Travels to Mexico and the United States
In 1907, he was contracted as the first director of the Basque Chorale (Orfeón Vasco) of the Centro Vasco in Mexico City, and directed its inaugural performance. Two years earlier, in 1905, he had arrived in Mexico to conduct an orchestra and had composed "Progreso y Libertad," a "tribute to the illustrious General D. Porfirio Díaz, President of the Republic of Mexico," with an illustration of the long-time ruler in profile on the cover of the sheet music., which was published in Spain and France. He and my grandmother, Basilisa Riva Pellón (Santander, Cantábria, Spain, 1882-1976; see image in Heading above), left Mexico with their  daughter, Guadalupe, who was born in Santander, Spain, for Texas in 1914, spurred North by the turmoil and uncertainties of the Mexican Revolution. Settling first in Laredo, Texas, where sons Carlos, Alfonso, and Jorge (1921-2013) were born, and where on July 19, 1921, he initiated his membership in the newly formed Laredo Council Knights of Columbus. He and his family ultimately resided permanently in San Antonio, Texas, just before his youngest child, María del Carmen (1924-1988) was born in Laredo. He dedicated his talents to directing orchestras at social events, playing piano, both classical and modern--including Gerswin's "Rhapsody in Blue" at the Aztec Theatre on February 24, 1929--providing piano accompaniment for international and national opera singers, composing, and teaching voice and piano.

Pilgrimage to Holy Land, Egypt and Rome, 1902. Grandfather Villar directed sextet musical group that accompanied 40-day trip to place 33rd "Our Father" plaque (Age that Christ died), but first plaque from Basque Country as well as in Basque language, in Church of the Pater Noster on Mount Olive in the Holy Land; also, commemoration of 25th anniversy of Pope Leo XIII, the Workers' Pope:  file:///C:/Users/rdevillar/Downloads/Dialnet-SobreElAitaGureaDeJerusalen-2004418.pdf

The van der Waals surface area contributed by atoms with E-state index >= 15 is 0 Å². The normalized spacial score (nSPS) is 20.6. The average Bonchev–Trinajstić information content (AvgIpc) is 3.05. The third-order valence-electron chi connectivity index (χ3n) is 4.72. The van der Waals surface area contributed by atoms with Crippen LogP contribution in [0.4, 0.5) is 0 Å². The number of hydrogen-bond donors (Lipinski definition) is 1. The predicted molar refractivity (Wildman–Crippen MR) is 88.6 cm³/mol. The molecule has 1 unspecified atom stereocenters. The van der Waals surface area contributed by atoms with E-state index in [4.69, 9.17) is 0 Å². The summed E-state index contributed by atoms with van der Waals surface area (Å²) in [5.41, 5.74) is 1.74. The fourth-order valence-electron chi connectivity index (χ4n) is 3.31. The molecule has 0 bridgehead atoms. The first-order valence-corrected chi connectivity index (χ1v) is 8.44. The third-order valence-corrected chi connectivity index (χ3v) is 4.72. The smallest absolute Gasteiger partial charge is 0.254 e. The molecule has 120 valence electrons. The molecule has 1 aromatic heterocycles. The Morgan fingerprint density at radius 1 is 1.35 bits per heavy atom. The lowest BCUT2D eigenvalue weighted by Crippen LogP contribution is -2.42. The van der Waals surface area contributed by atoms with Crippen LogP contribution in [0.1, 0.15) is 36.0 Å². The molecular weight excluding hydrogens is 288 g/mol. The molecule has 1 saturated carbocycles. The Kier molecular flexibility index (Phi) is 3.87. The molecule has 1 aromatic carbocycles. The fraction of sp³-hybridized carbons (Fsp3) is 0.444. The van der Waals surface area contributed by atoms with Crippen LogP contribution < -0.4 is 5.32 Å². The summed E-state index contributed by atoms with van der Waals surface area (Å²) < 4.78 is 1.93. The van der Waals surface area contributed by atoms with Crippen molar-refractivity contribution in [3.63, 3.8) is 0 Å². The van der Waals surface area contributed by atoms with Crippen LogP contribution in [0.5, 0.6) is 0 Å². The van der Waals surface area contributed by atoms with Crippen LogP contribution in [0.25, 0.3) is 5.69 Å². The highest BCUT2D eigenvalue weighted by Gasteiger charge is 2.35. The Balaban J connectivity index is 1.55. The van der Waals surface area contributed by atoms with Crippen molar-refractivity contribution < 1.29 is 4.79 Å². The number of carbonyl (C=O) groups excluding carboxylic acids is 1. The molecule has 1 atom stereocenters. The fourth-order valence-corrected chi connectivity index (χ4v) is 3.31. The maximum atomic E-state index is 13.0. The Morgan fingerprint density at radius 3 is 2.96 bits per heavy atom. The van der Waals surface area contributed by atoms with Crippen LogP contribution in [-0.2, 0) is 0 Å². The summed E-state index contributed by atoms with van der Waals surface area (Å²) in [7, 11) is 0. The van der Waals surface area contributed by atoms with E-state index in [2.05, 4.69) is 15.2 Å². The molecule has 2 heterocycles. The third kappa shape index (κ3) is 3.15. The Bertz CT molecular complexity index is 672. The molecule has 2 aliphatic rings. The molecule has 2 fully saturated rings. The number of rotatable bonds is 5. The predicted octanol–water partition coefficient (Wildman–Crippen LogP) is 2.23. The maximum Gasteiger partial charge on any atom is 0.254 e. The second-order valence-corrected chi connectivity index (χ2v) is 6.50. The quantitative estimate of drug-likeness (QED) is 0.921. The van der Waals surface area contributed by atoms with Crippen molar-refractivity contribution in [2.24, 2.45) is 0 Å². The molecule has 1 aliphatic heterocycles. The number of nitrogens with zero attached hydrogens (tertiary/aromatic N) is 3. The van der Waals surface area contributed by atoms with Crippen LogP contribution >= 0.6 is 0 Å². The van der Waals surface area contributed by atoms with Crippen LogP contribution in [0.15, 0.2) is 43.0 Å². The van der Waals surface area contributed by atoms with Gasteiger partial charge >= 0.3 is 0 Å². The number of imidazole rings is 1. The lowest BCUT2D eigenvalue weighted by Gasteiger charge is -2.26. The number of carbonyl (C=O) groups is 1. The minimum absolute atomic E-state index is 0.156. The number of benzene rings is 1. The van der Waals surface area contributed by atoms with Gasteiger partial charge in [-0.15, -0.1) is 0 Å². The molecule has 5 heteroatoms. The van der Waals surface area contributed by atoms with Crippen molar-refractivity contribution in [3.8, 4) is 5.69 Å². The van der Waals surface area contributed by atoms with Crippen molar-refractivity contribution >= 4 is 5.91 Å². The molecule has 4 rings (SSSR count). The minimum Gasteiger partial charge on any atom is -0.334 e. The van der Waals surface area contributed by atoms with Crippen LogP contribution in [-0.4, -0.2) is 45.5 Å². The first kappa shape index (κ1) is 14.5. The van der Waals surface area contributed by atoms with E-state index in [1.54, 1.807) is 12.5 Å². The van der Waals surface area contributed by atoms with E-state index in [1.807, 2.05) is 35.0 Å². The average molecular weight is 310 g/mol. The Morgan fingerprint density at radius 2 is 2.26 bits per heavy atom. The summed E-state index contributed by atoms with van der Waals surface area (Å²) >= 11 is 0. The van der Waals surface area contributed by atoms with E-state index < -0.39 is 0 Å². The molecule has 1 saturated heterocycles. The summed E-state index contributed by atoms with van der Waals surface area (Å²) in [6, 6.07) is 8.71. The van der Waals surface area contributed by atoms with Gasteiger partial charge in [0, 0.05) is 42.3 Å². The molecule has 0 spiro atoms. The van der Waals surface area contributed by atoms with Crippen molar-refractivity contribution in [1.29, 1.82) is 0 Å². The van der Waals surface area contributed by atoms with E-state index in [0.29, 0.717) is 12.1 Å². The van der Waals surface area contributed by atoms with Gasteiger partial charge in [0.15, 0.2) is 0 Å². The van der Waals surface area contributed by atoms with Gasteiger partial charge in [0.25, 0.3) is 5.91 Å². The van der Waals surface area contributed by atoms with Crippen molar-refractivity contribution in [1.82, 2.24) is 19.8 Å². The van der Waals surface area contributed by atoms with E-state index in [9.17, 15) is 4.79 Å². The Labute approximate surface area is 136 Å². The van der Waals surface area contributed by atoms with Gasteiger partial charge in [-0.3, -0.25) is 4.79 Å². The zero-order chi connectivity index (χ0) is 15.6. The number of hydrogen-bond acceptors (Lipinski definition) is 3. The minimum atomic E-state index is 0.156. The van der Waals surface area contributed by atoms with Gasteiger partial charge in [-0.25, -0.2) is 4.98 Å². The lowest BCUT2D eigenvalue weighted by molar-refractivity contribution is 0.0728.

In 1894, published Teoria completa del solfeo : en preguntas y respuestas. See,%20Juli%C3%A1n/qls/bdh0000122272;jsessionid=BA5311F4D206F6730D1A0101E1FFA592

1. Basque Country, Spain, Cuban Habaneras; Zortzikos, Waltzes, Pasodobles, Mazurkas, etc.:
2. (p. 258 , Illustration of Sheet Music, J. Martínez Villar, 1905)
3.,%20Juli%C3%A1n/qls/bdh0000073475;jsessionid=C87F0E18424B71630FB0EC1EF97CCBBC ("Iru Damatxo," vol. 2, Album de Cantos Vascongados, 1904). Version recorded in 1958, Carlos Munguía, tenor.
4. Boga, Boga, Mariñela. Choral version by Oskorri 


1. "The Texans Are Ready," 1918 WWI patriotic song, resource/ihas.200201053.0/?sp=1.
2. See: Tin Pan Alley and the Philippines: American Songs of War and Love, 1898-1946 , A Resource Guide 
3. See: Revueltas in San Antonio and Mobile, by Robert Parker, 2002, in which performance on  Dec 16, 1926, by Lupe Medina de Ortega, accompanied by Silvestre Revueltas, violin, at St. Anthony Hotel, San Antonio, Texas, sings a zortziko composed by grandfather,  J. M. de Villar.

1. June 24, 1896,  ¡Nere Euskal-Errirá!, Zortziko competition, first prize, "best composition composed specifically for a complete 'tamborilero' band..." Judges referred to him as  Billarkoa, a representation of our surname in Basque and the basis for the name of this site that sheds light on his life and musical work.  
2. On Friday, October 25, 1907, the evening of my grandfather's 37th birthday, a benefit in the form of a "sumptuous artistic soirée" was organized by the Orfeón Vasco at the Gran Teatro Orrín, in Mexico City. Performances by Spanish stage actor Francisco Fuentes; the quintet Jordá-Rocabruna, whose co-founder, Barcelona-born Josep Rocabruna, was a major violinist (Metropolitan Opera in New York) and enjoyed decades of prominence and influence as first chair and director of various national orchestras in Mexico City. Lluís Jordá, Catalán-born pianist and composer of Zarzuelas, also influenced muscal expression in Mexico City in significant ways prior to returning to Catalonia at the outset of the Mexican Revolution. The Orfeón Catalán and Orfeón Vasco also performed, among other musicians. The photograph of my grandfather on this page is taken from the promotional literature announcing the soirée. 
VI.  Founded
Gran Academia de Santa Cecilia de Bilbao in 1899    Robert A. DeVillar, PhD   September-October 2015
Updated November 1-10, 2018 & March 13, 2019